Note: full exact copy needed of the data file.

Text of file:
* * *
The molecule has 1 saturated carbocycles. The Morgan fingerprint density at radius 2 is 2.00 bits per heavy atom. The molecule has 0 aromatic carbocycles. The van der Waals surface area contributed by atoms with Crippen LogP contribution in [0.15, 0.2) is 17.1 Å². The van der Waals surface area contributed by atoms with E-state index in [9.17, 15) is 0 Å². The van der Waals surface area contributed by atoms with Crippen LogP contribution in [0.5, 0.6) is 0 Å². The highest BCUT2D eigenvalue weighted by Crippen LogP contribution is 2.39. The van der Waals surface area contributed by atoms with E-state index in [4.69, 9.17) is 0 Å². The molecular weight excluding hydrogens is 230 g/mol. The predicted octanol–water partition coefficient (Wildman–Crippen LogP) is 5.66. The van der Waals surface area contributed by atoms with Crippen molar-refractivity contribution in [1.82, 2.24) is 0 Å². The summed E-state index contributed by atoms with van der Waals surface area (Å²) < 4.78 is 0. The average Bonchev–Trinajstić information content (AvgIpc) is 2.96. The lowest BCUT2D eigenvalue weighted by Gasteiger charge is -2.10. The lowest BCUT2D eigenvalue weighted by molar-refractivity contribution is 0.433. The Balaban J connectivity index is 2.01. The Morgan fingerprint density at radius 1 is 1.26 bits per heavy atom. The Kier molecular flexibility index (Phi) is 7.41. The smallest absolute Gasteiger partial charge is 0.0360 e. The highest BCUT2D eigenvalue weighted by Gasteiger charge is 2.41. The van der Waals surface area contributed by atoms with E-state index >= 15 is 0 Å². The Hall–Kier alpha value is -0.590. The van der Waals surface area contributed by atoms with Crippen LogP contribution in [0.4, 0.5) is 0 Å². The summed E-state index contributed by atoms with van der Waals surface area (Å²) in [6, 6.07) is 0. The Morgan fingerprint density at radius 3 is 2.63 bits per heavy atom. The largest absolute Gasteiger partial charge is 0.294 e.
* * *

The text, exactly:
The molecule has 1 saturated carbocycles. The Morgan fingerprint density at radius 2 is 2.00 bits per heavy atom. The molecule has 0 aromatic carbocycles. The van der Waals surface area contributed by atoms with Crippen LogP contribution in [0.15, 0.2) is 17.1 Å². The van der Waals surface area contributed by atoms with E-state index in [9.17, 15) is 0 Å². The van der Waals surface area contributed by atoms with Crippen LogP contribution in [0.5, 0.6) is 0 Å². The highest BCUT2D eigenvalue weighted by Crippen LogP contribution is 2.39. The van der Waals surface area contributed by atoms with E-state index in [4.69, 9.17) is 0 Å². The molecular weight excluding hydrogens is 230 g/mol. The predicted octanol–water partition coefficient (Wildman–Crippen LogP) is 5.66. The van der Waals surface area contributed by atoms with Crippen molar-refractivity contribution in [1.82, 2.24) is 0 Å². The summed E-state index contributed by atoms with van der Waals surface area (Å²) < 4.78 is 0. The average Bonchev–Trinajstić information content (AvgIpc) is 2.96. The lowest BCUT2D eigenvalue weighted by Gasteiger charge is -2.10. The lowest BCUT2D eigenvalue weighted by molar-refractivity contribution is 0.433. The Balaban J connectivity index is 2.01. The Morgan fingerprint density at radius 1 is 1.26 bits per heavy atom. The Kier molecular flexibility index (Phi) is 7.41. The smallest absolute Gasteiger partial charge is 0.0360 e. The highest BCUT2D eigenvalue weighted by Gasteiger charge is 2.41. The van der Waals surface area contributed by atoms with E-state index >= 15 is 0 Å². The Hall–Kier alpha value is -0.590. The van der Waals surface area contributed by atoms with Crippen LogP contribution in [0.4, 0.5) is 0 Å². The summed E-state index contributed by atoms with van der Waals surface area (Å²) in [6, 6.07) is 0. The Morgan fingerprint density at radius 3 is 2.63 bits per heavy atom. The largest absolute Gasteiger partial charge is 0.294 e.